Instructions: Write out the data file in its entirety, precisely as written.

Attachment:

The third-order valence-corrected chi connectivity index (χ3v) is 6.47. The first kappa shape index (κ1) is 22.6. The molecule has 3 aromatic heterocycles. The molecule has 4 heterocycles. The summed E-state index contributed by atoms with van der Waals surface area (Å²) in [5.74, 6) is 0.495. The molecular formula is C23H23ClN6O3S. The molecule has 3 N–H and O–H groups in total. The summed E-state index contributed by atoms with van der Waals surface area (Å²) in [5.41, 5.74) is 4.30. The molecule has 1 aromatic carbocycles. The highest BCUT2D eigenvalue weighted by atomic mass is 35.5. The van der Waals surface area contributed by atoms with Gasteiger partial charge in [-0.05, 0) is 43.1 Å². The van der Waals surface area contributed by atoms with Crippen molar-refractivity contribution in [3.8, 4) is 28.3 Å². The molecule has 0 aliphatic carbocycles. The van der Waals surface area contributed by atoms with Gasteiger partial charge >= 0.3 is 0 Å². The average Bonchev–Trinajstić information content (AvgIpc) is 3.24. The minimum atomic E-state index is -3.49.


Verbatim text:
The third-order valence-corrected chi connectivity index (χ3v) is 6.47. The first kappa shape index (κ1) is 22.6. The molecule has 3 aromatic heterocycles. The molecule has 4 heterocycles. The summed E-state index contributed by atoms with van der Waals surface area (Å²) in [5.74, 6) is 0.495. The molecular formula is C23H23ClN6O3S. The molecule has 3 N–H and O–H groups in total. The summed E-state index contributed by atoms with van der Waals surface area (Å²) in [5.41, 5.74) is 4.30. The molecule has 1 aromatic carbocycles. The highest BCUT2D eigenvalue weighted by atomic mass is 35.5. The van der Waals surface area contributed by atoms with Gasteiger partial charge in [-0.05, 0) is 43.1 Å². The van der Waals surface area contributed by atoms with Crippen molar-refractivity contribution in [3.8, 4) is 28.3 Å². The molecule has 0 aliphatic carbocycles. The van der Waals surface area contributed by atoms with Gasteiger partial charge >= 0.3 is 0 Å². The average Bonchev–Trinajstić information content (AvgIpc) is 3.24. The minimum atomic E-state index is -3.49.